Tahnner had learnt in his lessons about why people lost their minds in the Threads. For some it was an accident, caused by incompetence when reading, being unable to return to their own before the Threads faded. For others though, it was deliberate. Tahnner had not been able to believe it when the raveller had told him. He still remembered the confusion and fear from when he had almost lost his own mind in Itrantus. He couldn’t understand why someone might voluntarily seek out the chaos of it.
The raveller had only looked at him with distant eyes and asked, “Have you never lost anyone? I think there are many people in this world willing to sacrifice sanity for the relief of being lost in the memories of loved ones.”
Kheelan replaced the paper and turned back to face Tahnner. “Your uncle and the others fled the palace on the night of the attack. We can only assume they played some role in the events that night. It was well known that Councillor Berlioz was a Daenan sympathiser, the connection to your uncle can therefore not be ignored.”
Tahnner wanted to interrupt, to protest that Jareck was no Daenan sympathiser, the Turro’s were not like Fedan’s family. The bite of Haret’s fingernails in his shoulder kept him quiet though.
“Since we have been banned from examining their Threads,” Kheelan continued to say, “we have been left unable to track them down. What’s more, they have demonstrated an … alarming ability to avoid our readings.”
“That still doesn’t explain why you have come here, Kheelan. Wherever Tahnner’s uncle has gone, it isn’t to Pelston.”
“No, but perhaps there is something here which might explain how the councillor and Jareck Turro have been so skilled at avoiding being found by their Threads? It would take someone with training to manage what they have-”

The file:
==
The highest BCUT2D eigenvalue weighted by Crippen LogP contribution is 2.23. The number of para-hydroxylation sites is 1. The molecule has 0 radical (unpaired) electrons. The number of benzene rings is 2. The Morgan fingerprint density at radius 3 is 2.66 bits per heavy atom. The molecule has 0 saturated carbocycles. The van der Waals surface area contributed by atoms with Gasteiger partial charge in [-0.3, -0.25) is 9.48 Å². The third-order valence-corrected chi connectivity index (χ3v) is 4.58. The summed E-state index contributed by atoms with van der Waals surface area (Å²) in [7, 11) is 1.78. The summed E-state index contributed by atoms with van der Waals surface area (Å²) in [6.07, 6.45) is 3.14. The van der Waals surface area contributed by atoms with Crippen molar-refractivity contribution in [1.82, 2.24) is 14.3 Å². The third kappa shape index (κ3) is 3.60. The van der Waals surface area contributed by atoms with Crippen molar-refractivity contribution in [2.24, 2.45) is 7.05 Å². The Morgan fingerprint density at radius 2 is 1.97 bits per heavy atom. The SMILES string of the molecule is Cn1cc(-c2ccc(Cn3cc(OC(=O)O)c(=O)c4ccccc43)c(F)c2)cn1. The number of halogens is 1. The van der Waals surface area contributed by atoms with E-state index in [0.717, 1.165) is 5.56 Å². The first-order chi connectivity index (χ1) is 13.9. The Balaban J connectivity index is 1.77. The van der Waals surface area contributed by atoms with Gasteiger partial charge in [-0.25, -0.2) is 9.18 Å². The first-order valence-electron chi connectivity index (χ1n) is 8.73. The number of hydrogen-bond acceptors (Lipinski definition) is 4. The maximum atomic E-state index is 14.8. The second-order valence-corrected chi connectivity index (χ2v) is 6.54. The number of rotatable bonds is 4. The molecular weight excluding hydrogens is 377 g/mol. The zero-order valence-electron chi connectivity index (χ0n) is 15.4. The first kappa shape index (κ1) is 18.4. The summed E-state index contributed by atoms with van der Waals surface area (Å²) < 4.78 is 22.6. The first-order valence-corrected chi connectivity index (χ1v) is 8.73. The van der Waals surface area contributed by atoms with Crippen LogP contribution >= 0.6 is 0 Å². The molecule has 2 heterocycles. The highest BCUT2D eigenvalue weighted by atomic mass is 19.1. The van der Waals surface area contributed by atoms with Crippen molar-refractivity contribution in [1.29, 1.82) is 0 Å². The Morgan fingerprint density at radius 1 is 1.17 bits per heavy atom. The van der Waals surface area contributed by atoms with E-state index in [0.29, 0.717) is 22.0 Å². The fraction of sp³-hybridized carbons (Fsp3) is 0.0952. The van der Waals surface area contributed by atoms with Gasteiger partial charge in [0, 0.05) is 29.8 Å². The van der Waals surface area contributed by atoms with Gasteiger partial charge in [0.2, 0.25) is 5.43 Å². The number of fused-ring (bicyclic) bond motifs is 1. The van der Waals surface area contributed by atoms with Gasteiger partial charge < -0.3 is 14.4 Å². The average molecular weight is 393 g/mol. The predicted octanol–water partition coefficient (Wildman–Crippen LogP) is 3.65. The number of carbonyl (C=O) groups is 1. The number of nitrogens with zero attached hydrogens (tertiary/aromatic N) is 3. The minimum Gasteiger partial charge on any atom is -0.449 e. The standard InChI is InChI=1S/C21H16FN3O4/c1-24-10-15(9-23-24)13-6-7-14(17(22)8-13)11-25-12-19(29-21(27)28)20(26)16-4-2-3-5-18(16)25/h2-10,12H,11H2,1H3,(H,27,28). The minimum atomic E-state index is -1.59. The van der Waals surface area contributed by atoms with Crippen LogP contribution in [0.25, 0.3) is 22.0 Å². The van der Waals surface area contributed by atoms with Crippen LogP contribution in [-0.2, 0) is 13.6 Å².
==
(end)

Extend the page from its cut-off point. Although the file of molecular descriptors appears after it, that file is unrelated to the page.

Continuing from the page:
Tahnner felt a cold shiver ripple through him despite the lack of windows in the guild. Kheelan’s eyes bored into him, his head cocked to the right as he studied Tahnner. Should he tell them what his father had told him about the Draemans being Daenan sympathisers? If anyone had been sharing information about the raveller’s secrets then it was Fedan, he was always so eager to learn more about Thread lore, always asking questions.
“More likely they learnt it from the councillor,” Haret interjected. “There have always been rumours he was as good with the Threads as any raveller-”
“Let’s leave out the ten year old gossip shall we?” Kheelan snapped. “I doubt you learnt much of use in the season before you were banished from Girona. Now boy, is there anything you can think of that might help us find your uncle? Anything to help us track his Threads? Any secrets you might have shared with him?”
“No, Sir,” Tahnner said, loyalty to his family surging through him as he tried not to let his guilt show over the letters he had written to his father over the last year.
Kheelan bent down, close enough for Tahnner to smell the faint remains of the sickly perfume which lingered about the older raveller. “Think harder, young novice,” he said, tugging one side of Tahnner’s robes straight. “If you don’t, then I’ll have to drag you out to the balcony at Rising and go through your Threads until I find what I need.”